Sunday, January 28, 2007

Rudy Giuliani, Daniel Pipes, etc...

I Support Rudy for President in '08. I know, some will say "but his social positions!"... He is a truly GREAT leader, and has been for decades, not just since 9/11. A true Reagan Republican (who also, by the way, stayed away from social issues while president, since there is almost nothing at all a president CAN do!), and the 1st I've called such...T

After he was defeated for mayor of New York in 1989, Rudy Giuliani spent a lot of time at Manhattan Institute seminars. They helped to shape his thinking on issues like crime, welfare, and taxes. Now Steven Malanga of the Manhattan Institute reminds us how successful a mayor he was and how he achieved that success. Under Giuliani, crime was reduced by 64 percent and welfare dependency by a similar proportion. He took on established liberal interests, most notably the editorial writers of the New York Times, and prevailed. It is an executive record second to none. A more detailed and, I think, definitive account of Giuliani's achievements is Fred Siegel's The Prince of the City, to the latest paperback edition of which he has appended an afterword. America knows how Giuliani performed on September 11. But Republican voters who must choose who the party's nominee will be should at the very least read Malanga's article and will profit from reading Siegel's book.

Daniel in the Lion's Den

I can't say how much I admire Daniel Pipes, who was warning us about the dangers posed by radical Islamic fascists long before September 11. For that, of course, he has been assailed by all the usual suspects. Daniel was invited to a debate by London's leftist Mayor Ken Livingstone; it took place last Saturday. Here are two accounts, well worth reading, by Stephen Schwartz in the Weekly Standard's online edition and by Daniel Johnson in the invaluable New York Sun. Side note: When Democratic National Chairman Howard Dean came to U.S. News for an interview in November, he noted that his mother, who lives on Park Avenue, reads the New York Sun and gives him copies of it when he comes to visit. He said she especially liked the culture pages. Perhaps Seth Lipsky can ask her for an endorsement.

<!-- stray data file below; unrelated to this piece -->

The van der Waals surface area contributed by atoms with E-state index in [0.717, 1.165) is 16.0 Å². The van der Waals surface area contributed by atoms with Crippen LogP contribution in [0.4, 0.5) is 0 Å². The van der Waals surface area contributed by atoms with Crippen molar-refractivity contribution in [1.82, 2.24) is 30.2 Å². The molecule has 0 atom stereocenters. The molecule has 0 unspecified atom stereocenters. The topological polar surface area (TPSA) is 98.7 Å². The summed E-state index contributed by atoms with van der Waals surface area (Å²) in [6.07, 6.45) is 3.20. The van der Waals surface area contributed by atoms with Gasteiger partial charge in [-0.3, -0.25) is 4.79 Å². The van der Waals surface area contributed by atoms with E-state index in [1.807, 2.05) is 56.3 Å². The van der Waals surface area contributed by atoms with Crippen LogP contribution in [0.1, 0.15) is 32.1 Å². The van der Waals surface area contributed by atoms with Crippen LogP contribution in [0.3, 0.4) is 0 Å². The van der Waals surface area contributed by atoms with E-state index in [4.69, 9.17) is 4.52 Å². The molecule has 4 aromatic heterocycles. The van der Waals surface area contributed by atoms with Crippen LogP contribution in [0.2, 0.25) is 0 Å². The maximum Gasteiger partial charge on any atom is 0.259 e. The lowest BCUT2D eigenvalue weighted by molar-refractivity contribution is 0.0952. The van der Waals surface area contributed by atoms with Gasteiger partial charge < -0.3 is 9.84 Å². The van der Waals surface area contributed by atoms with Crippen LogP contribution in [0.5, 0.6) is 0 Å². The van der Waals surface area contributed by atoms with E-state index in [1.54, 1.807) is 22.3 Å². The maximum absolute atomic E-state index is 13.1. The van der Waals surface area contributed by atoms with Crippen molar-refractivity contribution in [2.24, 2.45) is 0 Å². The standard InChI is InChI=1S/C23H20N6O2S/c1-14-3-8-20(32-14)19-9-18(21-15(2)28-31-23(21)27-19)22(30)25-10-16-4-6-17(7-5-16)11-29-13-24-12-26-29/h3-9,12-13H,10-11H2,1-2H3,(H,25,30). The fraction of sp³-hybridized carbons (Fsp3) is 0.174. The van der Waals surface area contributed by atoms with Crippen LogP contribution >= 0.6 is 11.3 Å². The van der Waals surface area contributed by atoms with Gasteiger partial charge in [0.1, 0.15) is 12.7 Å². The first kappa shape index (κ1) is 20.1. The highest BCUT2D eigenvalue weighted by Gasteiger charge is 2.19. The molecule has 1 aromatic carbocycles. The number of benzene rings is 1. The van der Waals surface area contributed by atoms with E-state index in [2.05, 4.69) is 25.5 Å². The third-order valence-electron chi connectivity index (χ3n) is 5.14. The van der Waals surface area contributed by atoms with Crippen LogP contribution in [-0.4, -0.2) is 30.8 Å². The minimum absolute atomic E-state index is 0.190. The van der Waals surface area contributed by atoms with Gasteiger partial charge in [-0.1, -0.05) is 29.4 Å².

Executive Pay

As I've noted, one issue on which I still have populist instincts is executive pay. Are these CEOs really worth the hundreds of millions of dollars they're paid. In this article in TCS Daily, Nathan Smith examines Sen. Jim Webb's denunciation of the rise in CEO pay relative to workers and argues pretty persuasively that CEO pay is high and has gotten higher because the market is working, and working better than it used to. An effective CEO can increase a company's market cap hugely (see Jack Welch) and so is worth the money. Question for Jim Webb: Assuming it's true that the ratio of National Basketball Association player pay to NBA fan pay has increased vastly over the last 40 years (I would think it has but haven't bothered to look up the numbers), does this mean that NBA fans are worse off?
Smith's article makes another, larger point: George W. Bush in his State of the Union offered policies to make the poor better off; Webb merely complained that some people are getting too rich and that we needed to do something for the middle class. He said nothing about the poor.
Click here for full article

Friday, January 19, 2007

Will it Work?

I hope Barone is right, and I think he is. I have always thought that we had the pieces in place, strategically, to remake the situation on the ground in the region. Now we'll find out...T

Thoughts on the President's (new strategy):